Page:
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© 2017 The Sixty-Five Roses Princess Ball, proudly supporting

Cystic Fibrosis Canada logo Winnipeg


Princess Jessie


According to the Cystic Fibrosis Foundation (US):


The "65 Roses" story dates back to 1965 when an observant 4-year-old, hearing the name of his disease for the first time, pronounced cystic fibrosis as "65 Roses." Today, "65 Roses" is a term often used by young children with cystic fibrosis to pronounce the name of their disease.*



We have adopted the name "sixty-five roses" to help people connect the Princess Ball with cystic fibrosis, and to aid our younger guests in learning to say the name of the cause they're supporting.




In 1983, Joan Bechtel gave birth to a beautiful baby girl named Jessie Lynn. Jessie was pink, plump, and by all accounts healthy - except for a wheeze that caused some concern when Jessie was five weeks old. Thanks to a doctor who had recently been to an educational clinic about cystic fibrosis, Jessie immediately underwent the non-invasive sweat test used to diagnose CF, a fatal genetic condition.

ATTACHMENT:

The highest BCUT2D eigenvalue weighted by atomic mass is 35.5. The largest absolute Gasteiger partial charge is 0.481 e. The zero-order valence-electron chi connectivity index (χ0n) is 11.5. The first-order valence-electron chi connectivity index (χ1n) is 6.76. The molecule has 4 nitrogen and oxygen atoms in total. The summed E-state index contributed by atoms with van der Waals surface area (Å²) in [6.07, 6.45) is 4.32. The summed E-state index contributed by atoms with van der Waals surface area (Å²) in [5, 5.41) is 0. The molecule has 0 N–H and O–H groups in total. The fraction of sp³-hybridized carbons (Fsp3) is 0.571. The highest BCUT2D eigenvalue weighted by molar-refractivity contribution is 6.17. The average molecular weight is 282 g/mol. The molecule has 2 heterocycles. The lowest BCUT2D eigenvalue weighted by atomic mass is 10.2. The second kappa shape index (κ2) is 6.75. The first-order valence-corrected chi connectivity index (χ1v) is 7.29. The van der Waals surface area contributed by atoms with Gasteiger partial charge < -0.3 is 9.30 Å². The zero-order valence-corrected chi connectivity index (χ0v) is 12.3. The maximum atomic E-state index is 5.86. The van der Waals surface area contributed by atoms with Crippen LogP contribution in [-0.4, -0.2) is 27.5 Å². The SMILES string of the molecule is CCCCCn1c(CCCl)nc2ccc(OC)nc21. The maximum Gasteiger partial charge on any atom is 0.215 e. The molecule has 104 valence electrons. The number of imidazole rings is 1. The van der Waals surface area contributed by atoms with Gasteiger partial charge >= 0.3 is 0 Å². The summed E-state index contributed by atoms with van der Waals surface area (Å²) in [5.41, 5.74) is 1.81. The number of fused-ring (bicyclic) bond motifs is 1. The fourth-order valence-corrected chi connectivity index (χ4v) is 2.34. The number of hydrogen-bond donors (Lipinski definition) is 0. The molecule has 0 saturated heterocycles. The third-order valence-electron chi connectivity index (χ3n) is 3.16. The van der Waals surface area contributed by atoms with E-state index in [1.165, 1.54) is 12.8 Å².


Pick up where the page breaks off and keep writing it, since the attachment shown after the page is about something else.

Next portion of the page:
Most babies with CF fail to thrive right from birth, but aside from the wheezing, Jessie appeared perfectly healthy. She looked so healthy, in fact, that the nurse who brought her to the sweat test asserted that there was "no way" she had CF. However, the nurse was wrong, and the test confirmed that Jessie's wheezing was, indeed, a symptom of cystic fibrosis. 


Jessie's family was not familiar with CF before her diagnosis, but they learned very quickly what life would now be like: pills at each meal in order for her to properly digest food, recurring illnesses and infections, and all-too-frequent hospital stays. Ultimately, cystic fibrosis took Joan's beautiful princess from her. Jessie was just 24. 


Following the footsteps of volunteers at the Red Deer Chapter of Cystic Fibrosis Canada, Joan strove to create something beautiful in Jessie's honour, and in 2014, she brought the Princess Ball to Winnipeg in support of the local chapter of Cystic Fibrosis Canada. 


While many advancements in managing the disease have been made since Jessie's diagnosis in 1983, there is still no cure for CF today. We invite you to honour Princess Jessie and support the Sixty-Five Roses Princess Ball in its efforts to raise funds for Cystic Fibrosis Canada's goal of one day curing this devastating disease. 

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